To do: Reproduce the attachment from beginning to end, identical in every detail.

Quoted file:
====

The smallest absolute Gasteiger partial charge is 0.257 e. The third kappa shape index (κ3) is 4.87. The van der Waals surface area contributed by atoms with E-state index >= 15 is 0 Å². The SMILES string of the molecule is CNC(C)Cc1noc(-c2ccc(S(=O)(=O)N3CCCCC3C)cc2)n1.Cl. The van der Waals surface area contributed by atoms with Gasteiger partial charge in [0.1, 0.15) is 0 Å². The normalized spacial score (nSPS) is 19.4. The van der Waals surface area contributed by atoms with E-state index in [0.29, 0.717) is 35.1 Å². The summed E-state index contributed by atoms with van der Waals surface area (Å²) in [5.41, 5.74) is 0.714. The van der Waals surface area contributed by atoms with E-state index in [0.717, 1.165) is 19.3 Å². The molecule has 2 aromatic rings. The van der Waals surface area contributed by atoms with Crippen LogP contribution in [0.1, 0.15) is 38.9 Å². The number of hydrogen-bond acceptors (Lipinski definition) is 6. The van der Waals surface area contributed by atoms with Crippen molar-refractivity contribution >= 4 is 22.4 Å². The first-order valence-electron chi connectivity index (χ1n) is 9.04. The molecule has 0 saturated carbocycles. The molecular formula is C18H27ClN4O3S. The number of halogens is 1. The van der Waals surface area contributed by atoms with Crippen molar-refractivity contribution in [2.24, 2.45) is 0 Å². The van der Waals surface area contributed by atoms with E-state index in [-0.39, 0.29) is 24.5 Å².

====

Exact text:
The smallest absolute Gasteiger partial charge is 0.257 e. The third kappa shape index (κ3) is 4.87. The van der Waals surface area contributed by atoms with E-state index >= 15 is 0 Å². The SMILES string of the molecule is CNC(C)Cc1noc(-c2ccc(S(=O)(=O)N3CCCCC3C)cc2)n1.Cl. The van der Waals surface area contributed by atoms with Gasteiger partial charge in [0.1, 0.15) is 0 Å². The normalized spacial score (nSPS) is 19.4. The van der Waals surface area contributed by atoms with E-state index in [0.29, 0.717) is 35.1 Å². The summed E-state index contributed by atoms with van der Waals surface area (Å²) in [5.41, 5.74) is 0.714. The van der Waals surface area contributed by atoms with E-state index in [0.717, 1.165) is 19.3 Å². The molecule has 2 aromatic rings. The van der Waals surface area contributed by atoms with Crippen LogP contribution in [0.1, 0.15) is 38.9 Å². The number of hydrogen-bond acceptors (Lipinski definition) is 6. The van der Waals surface area contributed by atoms with Crippen molar-refractivity contribution >= 4 is 22.4 Å². The first-order valence-electron chi connectivity index (χ1n) is 9.04. The molecule has 0 saturated carbocycles. The molecular formula is C18H27ClN4O3S. The number of halogens is 1. The van der Waals surface area contributed by atoms with Crippen molar-refractivity contribution in [2.24, 2.45) is 0 Å². The van der Waals surface area contributed by atoms with E-state index in [-0.39, 0.29) is 24.5 Å².